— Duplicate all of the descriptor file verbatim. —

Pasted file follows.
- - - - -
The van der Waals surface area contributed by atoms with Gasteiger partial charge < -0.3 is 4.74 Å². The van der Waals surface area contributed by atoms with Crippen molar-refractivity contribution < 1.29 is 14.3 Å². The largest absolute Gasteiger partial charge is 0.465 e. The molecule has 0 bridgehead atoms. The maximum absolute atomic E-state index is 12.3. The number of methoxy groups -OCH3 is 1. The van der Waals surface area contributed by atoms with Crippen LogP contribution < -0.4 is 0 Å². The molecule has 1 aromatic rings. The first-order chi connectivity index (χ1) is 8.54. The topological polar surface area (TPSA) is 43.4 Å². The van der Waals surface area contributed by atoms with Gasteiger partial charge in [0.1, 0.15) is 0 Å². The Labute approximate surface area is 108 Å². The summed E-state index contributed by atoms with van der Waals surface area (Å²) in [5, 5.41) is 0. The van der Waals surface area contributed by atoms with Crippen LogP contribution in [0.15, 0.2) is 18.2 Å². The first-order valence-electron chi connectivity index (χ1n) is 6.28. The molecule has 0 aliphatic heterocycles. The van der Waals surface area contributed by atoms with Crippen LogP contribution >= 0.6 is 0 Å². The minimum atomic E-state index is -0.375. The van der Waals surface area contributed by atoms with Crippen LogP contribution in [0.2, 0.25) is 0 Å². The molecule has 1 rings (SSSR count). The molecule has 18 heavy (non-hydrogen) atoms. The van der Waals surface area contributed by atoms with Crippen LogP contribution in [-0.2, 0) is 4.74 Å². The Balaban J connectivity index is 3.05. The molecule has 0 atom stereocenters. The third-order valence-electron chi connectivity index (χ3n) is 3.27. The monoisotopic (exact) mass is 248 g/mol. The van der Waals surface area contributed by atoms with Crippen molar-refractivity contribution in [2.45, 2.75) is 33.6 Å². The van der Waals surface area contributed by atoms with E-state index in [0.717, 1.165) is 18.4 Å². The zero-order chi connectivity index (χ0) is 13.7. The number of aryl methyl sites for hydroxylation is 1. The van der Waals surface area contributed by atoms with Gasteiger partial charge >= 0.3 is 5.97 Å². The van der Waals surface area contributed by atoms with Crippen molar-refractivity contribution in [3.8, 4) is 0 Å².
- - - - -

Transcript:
The van der Waals surface area contributed by atoms with Gasteiger partial charge < -0.3 is 4.74 Å². The van der Waals surface area contributed by atoms with Crippen molar-refractivity contribution < 1.29 is 14.3 Å². The largest absolute Gasteiger partial charge is 0.465 e. The molecule has 0 bridgehead atoms. The maximum absolute atomic E-state index is 12.3. The number of methoxy groups -OCH3 is 1. The van der Waals surface area contributed by atoms with Crippen LogP contribution < -0.4 is 0 Å². The molecule has 1 aromatic rings. The first-order chi connectivity index (χ1) is 8.54. The topological polar surface area (TPSA) is 43.4 Å². The van der Waals surface area contributed by atoms with Gasteiger partial charge in [0.1, 0.15) is 0 Å². The Labute approximate surface area is 108 Å². The summed E-state index contributed by atoms with van der Waals surface area (Å²) in [5, 5.41) is 0. The van der Waals surface area contributed by atoms with Crippen LogP contribution in [0.15, 0.2) is 18.2 Å². The first-order valence-electron chi connectivity index (χ1n) is 6.28. The molecule has 0 aliphatic heterocycles. The van der Waals surface area contributed by atoms with Crippen LogP contribution >= 0.6 is 0 Å². The minimum atomic E-state index is -0.375. The van der Waals surface area contributed by atoms with Crippen LogP contribution in [0.2, 0.25) is 0 Å². The molecule has 1 rings (SSSR count). The molecule has 18 heavy (non-hydrogen) atoms. The van der Waals surface area contributed by atoms with Crippen LogP contribution in [-0.2, 0) is 4.74 Å². The Balaban J connectivity index is 3.05. The molecule has 0 atom stereocenters. The third-order valence-electron chi connectivity index (χ3n) is 3.27. The monoisotopic (exact) mass is 248 g/mol. The van der Waals surface area contributed by atoms with Crippen molar-refractivity contribution in [2.45, 2.75) is 33.6 Å². The van der Waals surface area contributed by atoms with E-state index in [0.717, 1.165) is 18.4 Å². The zero-order chi connectivity index (χ0) is 13.7. The number of aryl methyl sites for hydroxylation is 1. The van der Waals surface area contributed by atoms with Gasteiger partial charge >= 0.3 is 5.97 Å². The van der Waals surface area contributed by atoms with Crippen molar-refractivity contribution in [3.8, 4) is 0 Å².